Technology

Covid brings automation to the workplace, killing some jobs


My famous recipe Chicken, a fast-food chain in Ohio, hardly seems like an obvious place for the newest Artificial intelligence. But the company’s push engine showcases technology that reveals how the Covid-19 pandemic is accelerating the crawl automation In some workplaces.

Couldn’t find enough workers, Chuck Cooper, CEO Lay’s Famous Chicken RecipeIn many locations, an automated voice system has been installed to receive orders. System developed by تطوير Intel Corporation And Hi Auto, a voice-recognition company, never fails to drive customer sales on french fries or drinks, which Cooper says has boosted sales. In outlets equipped with the audio system, there is no longer a need for a person to take orders from the command window. “It also never calls for disease,” Cooper says.

Cooper says he believes the enhanced unemployment tests have turned away some potential workers, but says there are concerns about exposure التعرض Corona virus disease Difficulty accessing child care due to the pandemic may also be factors. However, he says, “there is no way to go back.”

Other employers, too, are using automation in place of workers during the pandemic. Some restaurants and supermarkets say so Can’t find enough new workers to open new locations. Many companies are keen to rehire workers as quickly as possible, but economists say the technology will remain, replacing employees in some cases.

History suggests that “automation takes place faster during downturns and stays put afterwards,” he says Daron Acemoglu, an economist at the Massachusetts Institute of Technology. “It should be doubly true today.” Acemoglu says companies are adopting more automation partly because of staff shortages but also because it can help with new safety measures, and improved efficiency.

This applies to many meat handlers, who adopted technology at the start of the pandemic to enable social distancing among workers, he says Jonathan Van Wyck, a partner at the Boston Consulting Group. Now, the labor shortage driving up wages has prompted one wizard he works with to deploy more machines. it recently installed a camera system that uses artificial intelligence algorithms to search for foreign objects, such as a stray glove in freshly chopped meat; The system will replace at least one factor. “A lot of companies are starting with automation and realizing that there are a lot of opportunities in the digital space that are not robots but can move the needle in labor,” he says.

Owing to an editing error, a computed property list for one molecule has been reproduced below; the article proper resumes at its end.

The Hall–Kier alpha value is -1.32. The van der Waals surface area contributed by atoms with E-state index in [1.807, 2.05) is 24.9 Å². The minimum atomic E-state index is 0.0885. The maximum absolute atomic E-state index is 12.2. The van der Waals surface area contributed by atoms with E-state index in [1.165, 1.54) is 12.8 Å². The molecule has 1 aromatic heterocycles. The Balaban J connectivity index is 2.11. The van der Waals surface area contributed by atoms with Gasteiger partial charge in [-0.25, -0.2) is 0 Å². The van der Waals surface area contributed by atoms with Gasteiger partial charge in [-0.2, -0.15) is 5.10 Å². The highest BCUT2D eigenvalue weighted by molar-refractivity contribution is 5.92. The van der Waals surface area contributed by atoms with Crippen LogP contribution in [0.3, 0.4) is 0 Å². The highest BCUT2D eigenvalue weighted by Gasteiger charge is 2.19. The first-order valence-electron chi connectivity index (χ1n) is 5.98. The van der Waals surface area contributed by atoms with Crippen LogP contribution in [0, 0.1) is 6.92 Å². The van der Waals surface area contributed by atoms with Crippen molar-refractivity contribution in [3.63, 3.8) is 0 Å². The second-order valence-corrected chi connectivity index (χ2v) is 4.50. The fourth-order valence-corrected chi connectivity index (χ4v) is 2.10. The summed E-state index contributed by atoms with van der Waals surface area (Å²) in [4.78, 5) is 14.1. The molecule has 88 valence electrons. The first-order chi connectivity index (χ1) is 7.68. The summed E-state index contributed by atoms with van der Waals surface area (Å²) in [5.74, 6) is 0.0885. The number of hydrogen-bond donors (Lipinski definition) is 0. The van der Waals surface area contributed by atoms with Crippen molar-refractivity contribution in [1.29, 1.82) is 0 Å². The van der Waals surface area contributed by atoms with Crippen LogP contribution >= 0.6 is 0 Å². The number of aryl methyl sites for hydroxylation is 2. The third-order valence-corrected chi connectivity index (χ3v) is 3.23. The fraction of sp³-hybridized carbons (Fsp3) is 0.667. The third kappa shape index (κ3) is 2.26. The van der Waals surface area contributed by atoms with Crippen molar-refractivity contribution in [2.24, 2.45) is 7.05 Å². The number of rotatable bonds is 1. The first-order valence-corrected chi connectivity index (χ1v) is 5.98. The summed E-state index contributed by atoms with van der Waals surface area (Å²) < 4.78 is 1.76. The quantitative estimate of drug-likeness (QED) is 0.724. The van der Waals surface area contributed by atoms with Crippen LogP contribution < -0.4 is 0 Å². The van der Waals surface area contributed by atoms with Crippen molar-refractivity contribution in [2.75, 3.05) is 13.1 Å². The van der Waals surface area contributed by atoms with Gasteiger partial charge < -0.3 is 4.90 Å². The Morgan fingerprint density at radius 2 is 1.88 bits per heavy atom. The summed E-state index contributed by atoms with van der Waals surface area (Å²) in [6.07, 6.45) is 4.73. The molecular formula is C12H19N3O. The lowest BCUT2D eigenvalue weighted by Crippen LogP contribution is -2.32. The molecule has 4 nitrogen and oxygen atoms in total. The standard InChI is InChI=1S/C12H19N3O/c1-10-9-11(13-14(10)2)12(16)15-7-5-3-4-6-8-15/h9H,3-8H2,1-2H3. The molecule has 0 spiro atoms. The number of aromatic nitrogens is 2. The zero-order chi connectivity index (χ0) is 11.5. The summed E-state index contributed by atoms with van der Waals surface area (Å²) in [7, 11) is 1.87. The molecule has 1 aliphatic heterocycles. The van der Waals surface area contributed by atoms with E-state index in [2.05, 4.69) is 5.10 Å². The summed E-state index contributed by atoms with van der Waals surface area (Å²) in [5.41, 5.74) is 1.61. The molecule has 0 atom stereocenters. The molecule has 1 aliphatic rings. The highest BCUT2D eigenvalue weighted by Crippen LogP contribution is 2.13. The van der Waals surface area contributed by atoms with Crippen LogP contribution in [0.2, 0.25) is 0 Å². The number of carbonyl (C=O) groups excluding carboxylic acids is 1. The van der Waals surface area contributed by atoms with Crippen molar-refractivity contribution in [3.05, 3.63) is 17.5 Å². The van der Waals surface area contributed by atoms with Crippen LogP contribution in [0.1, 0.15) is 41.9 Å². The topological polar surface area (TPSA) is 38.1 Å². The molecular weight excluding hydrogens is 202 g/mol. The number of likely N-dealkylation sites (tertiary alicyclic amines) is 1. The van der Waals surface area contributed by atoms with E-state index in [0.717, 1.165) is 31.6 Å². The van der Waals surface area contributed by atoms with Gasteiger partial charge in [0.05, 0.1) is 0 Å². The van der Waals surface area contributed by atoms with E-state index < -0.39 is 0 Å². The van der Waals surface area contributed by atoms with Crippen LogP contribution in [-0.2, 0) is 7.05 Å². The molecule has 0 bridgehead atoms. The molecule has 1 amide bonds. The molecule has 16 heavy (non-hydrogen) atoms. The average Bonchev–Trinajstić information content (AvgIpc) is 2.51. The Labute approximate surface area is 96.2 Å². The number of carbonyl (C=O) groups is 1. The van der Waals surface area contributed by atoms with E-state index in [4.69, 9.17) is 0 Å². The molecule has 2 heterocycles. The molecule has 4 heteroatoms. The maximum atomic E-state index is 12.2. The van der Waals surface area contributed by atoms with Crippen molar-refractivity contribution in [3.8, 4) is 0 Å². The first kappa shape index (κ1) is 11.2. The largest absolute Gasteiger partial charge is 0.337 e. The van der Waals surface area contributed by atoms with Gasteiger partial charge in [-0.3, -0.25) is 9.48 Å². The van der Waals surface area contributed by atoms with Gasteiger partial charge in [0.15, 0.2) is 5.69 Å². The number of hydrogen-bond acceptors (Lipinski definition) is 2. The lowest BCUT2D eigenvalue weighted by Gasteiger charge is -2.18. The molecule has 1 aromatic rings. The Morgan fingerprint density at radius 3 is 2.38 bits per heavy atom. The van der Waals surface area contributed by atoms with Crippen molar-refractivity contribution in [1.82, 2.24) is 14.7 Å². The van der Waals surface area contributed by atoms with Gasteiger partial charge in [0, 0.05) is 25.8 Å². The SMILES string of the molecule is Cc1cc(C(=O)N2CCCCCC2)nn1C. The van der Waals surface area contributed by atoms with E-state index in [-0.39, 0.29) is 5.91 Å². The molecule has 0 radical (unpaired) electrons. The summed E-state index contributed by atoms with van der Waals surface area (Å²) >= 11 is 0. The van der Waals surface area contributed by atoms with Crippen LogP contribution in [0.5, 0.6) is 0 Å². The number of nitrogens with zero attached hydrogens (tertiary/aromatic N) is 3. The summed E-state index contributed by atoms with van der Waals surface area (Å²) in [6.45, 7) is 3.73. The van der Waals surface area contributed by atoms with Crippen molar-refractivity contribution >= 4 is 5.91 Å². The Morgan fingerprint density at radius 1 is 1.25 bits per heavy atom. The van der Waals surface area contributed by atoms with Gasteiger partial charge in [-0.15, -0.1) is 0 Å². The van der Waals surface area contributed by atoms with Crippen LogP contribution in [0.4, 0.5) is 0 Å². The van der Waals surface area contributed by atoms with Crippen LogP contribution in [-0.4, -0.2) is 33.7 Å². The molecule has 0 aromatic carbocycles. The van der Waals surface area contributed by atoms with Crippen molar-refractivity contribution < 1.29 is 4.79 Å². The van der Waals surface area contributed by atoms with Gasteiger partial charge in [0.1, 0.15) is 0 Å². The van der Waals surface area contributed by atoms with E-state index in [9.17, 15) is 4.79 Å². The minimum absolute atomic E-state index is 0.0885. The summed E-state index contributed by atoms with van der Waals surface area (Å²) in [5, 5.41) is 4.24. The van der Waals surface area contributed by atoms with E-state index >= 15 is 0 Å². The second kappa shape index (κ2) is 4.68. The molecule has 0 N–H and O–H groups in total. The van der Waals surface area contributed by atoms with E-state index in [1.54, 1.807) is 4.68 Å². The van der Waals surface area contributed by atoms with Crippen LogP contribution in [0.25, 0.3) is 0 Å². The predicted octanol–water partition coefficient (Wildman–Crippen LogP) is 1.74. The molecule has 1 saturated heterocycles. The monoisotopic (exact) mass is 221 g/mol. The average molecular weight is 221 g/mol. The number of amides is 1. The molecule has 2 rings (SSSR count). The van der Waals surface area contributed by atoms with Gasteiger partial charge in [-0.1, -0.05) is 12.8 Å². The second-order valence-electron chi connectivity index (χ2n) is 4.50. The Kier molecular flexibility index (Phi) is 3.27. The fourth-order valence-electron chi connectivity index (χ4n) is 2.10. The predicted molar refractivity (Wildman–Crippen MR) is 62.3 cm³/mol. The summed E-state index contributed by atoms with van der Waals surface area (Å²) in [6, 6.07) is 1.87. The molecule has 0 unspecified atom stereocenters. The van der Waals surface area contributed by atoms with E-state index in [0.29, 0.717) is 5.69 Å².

David the authorAnother MIT economist who studies computing and its impact on the labor market believes that Covid has accelerated changes that were almost certain to eventually happen. Now they won’t be considered a thing for “the future,” he says.

Bots get a lot of hype, but they are Not smart enough to replace humans In food processing plants, kitchens or restaurants. Still big fast food chains like McDonald’s They were investing in tools like ordering kiosks and new machines to automate more aspects of cooking before the pandemic.

Hudson RealD., senior vice president of the National Restaurant Association, says Covid has undoubtedly accelerated that trend. He says many restaurants are using technology to reorganize workers, as part of a long-term move toward greater use of automation.

“During the pandemic, more operators have stepped up their investment in technology” that automates specific tasks, Riel says. “The most important thing is to order and pay.”

The massive shift to virtual delivery and kitchens caused by the pandemic may mean that some restaurants and some customers will be more willing to use technology that previously seemed unfamiliar. Using an app to order at a restaurant table may mean that, eventually, fewer servers will be required.

The pandemic has also upended other industries, including retail and hotels. But tracking the use of AI across the economy is difficult, because technology cannot simply intervene for workers in most cases, and because different jobs, in different industries, tend to be automated in different ways.

Sam RansbothamD., a Boston College professor who studies companies’ adoption of artificial intelligence during the pandemic. In a report later this year, Ransbotham says he and his colleagues have found widespread adoption of the technology in response to the pandemic. He says this usually involves automating specific tasks rather than replacing workers wholesale.



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